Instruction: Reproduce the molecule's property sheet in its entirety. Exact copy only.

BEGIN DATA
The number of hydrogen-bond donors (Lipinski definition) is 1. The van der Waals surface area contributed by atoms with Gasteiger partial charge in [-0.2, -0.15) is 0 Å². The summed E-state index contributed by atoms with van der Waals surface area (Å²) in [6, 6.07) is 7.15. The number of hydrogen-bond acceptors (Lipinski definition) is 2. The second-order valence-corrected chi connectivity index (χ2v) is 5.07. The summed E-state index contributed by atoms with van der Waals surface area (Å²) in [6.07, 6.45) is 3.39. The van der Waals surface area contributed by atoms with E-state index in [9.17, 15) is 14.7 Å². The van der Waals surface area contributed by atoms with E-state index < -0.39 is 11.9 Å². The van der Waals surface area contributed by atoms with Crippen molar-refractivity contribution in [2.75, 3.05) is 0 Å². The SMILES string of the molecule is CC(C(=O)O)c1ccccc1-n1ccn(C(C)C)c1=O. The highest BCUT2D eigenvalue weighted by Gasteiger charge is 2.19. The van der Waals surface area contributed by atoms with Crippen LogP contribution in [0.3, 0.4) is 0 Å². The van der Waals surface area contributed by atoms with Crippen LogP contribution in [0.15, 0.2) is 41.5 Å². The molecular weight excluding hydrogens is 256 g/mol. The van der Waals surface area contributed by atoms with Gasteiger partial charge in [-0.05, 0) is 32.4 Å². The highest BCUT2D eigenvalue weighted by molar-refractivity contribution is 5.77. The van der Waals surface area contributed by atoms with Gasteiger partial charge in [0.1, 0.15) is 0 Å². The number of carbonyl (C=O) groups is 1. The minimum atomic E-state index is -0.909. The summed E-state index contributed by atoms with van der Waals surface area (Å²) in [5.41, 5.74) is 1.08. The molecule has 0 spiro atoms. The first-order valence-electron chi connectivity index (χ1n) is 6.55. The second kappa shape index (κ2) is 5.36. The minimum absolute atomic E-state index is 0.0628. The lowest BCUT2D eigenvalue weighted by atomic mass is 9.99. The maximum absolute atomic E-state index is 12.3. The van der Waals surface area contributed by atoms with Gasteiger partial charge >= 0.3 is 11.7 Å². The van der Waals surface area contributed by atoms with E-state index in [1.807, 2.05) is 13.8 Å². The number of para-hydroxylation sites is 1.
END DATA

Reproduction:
The number of hydrogen-bond donors (Lipinski definition) is 1. The van der Waals surface area contributed by atoms with Gasteiger partial charge in [-0.2, -0.15) is 0 Å². The summed E-state index contributed by atoms with van der Waals surface area (Å²) in [6, 6.07) is 7.15. The number of hydrogen-bond acceptors (Lipinski definition) is 2. The second-order valence-corrected chi connectivity index (χ2v) is 5.07. The summed E-state index contributed by atoms with van der Waals surface area (Å²) in [6.07, 6.45) is 3.39. The van der Waals surface area contributed by atoms with E-state index in [9.17, 15) is 14.7 Å². The van der Waals surface area contributed by atoms with E-state index < -0.39 is 11.9 Å². The van der Waals surface area contributed by atoms with Crippen molar-refractivity contribution in [2.75, 3.05) is 0 Å². The SMILES string of the molecule is CC(C(=O)O)c1ccccc1-n1ccn(C(C)C)c1=O. The highest BCUT2D eigenvalue weighted by Gasteiger charge is 2.19. The van der Waals surface area contributed by atoms with Crippen LogP contribution in [0.3, 0.4) is 0 Å². The van der Waals surface area contributed by atoms with Crippen LogP contribution in [0.15, 0.2) is 41.5 Å². The molecular weight excluding hydrogens is 256 g/mol. The van der Waals surface area contributed by atoms with Gasteiger partial charge in [-0.05, 0) is 32.4 Å². The highest BCUT2D eigenvalue weighted by molar-refractivity contribution is 5.77. The van der Waals surface area contributed by atoms with Gasteiger partial charge in [0.1, 0.15) is 0 Å². The number of carbonyl (C=O) groups is 1. The minimum atomic E-state index is -0.909. The summed E-state index contributed by atoms with van der Waals surface area (Å²) in [5.41, 5.74) is 1.08. The molecule has 0 spiro atoms. The first-order valence-electron chi connectivity index (χ1n) is 6.55. The second kappa shape index (κ2) is 5.36. The minimum absolute atomic E-state index is 0.0628. The lowest BCUT2D eigenvalue weighted by atomic mass is 9.99. The maximum absolute atomic E-state index is 12.3. The van der Waals surface area contributed by atoms with Gasteiger partial charge >= 0.3 is 11.7 Å². The van der Waals surface area contributed by atoms with E-state index in [1.807, 2.05) is 13.8 Å². The number of para-hydroxylation sites is 1.